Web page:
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Exchange 2013: Public Folder Migrations

A little history…

For years Microsoft have been saying it would do away with public folders and for years administrators have been hoping it was true. Being introduced for the very first time in the very first version of Exchange they only became increasingly more complex in their usage patterns over the years causing anything from a mild headache to heart rhythm disorders.

So when Microsoft announced that with Exchange 2007 the public folders would discontinued in future products a collective sigh of relief reverberated through all who had dealings with public folders in one form or another.

And then reality struck us all, if public folders were going to go away, where would the business store the data that was present in public folders?! The obvious Microsoft answer was Sharepoint. Unfortunately there was no clear migration path to SharePoint from public folders.

So with no easy migration path and quite a large pushback from its customer base Microsoft was forced to keep Public Folders. Yet it was not possible to keep it in the form we all knew it in the Exchange 2010 and earlier releases. Northing much had changed since its first release and the new high availability features in Exchange 2007 (and 2010!) caused some "compatibility" issues.

Public folders are dead! Long live public folders!

Modern Public Folders are still Public Folders for the end users in the organization, yet in the backend things have changed quite a bit. The public folders are now contained in a new kind of mailbox and no longer require a dedicated database or a "special" replication mechanism for the data. It is now possible to take full advantage of the database availability group for high availability of the service, and the data.

In our legacy versions we were dependent on Multi-Master replication for high availability, with our DAG model we now only have one master and no longer have to worry about which public folder holds the most up to date version of its content. The downside of this is that we have only one master and Public Folder deployments now require more planning, for if you do not plan correctly, the consequences could be very grave indeed!

Two types of mailboxes

We have to distinguish between two different kinds of mailboxes in our modern public folders implementation. Hierarchy and content mailboxes.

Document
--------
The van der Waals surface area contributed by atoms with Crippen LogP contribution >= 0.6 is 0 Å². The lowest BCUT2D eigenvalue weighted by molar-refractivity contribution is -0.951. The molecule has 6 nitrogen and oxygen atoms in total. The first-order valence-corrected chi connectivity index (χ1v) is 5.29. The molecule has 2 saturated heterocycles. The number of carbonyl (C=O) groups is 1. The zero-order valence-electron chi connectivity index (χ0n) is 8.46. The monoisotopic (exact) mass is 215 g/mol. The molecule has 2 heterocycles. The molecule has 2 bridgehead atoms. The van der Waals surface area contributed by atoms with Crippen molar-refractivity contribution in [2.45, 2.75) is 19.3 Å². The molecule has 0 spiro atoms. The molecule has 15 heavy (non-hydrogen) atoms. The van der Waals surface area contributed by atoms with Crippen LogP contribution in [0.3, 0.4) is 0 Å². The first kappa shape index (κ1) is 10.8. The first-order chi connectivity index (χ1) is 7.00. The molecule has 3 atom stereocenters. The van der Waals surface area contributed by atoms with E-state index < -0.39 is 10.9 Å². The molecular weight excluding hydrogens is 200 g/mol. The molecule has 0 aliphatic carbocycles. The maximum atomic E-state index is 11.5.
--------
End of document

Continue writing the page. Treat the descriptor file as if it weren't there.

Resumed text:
A Hierarchy mailbox, as you would suspect, contain the hierarchy for the Public Folder deployment and there can be only one (usually the first mailbox you would create).

Of content mailboxes there can be as many as you require, and they will store secondary (read-only) copies of the Hierarchy. Make no mistake, that first mailbox (the hierarchy one!) can also contain content, it's just that this mailbox will have the only writable version of the Public Folder hierarchy!


The process

When we are looking at migrating public folders from legacy servers to the 2013 version there are a few things we need to know.

  1. There can be no coexistence: Quite literally, you are either hosting the Public Folders on the Modern (2013) version or on the legacy systems.
  2. Any mailbox hosted on the legacy systems cannot access Modern Public Folders. That's right, once you migrate your Public Folders they will only be available for users hosted on the Exchange 2013 servers. That means our public folder migration needs to wait until all the users have been moved over.
  3. There is downtime involved with migration: Because the process features a cutover where the public folders are not available you'll need to schedule some downtime for it to complete.

i - The stages of a migration from Legacy to Modern Public folders

Before you begin

You must be assigned the following permissions before you can perform this procedure:

  • In Exchange 2013, you must be a member of the Organization Management role group. For details, see Manage Role Groups.
  • In Exchange 2010, you must be a member of the Organization Management or Server Management role groups. For details, see Add Members to a Role Group.
  • In Exchange 2007, you need to be assigned the Exchange Organization Administrator role or the Exchange Server Administrator role. In addition, you must be assigned the Public Folder Administrator role and local Administrators group for the target server. For details, see How to Add a User or Group to an Administrator Role.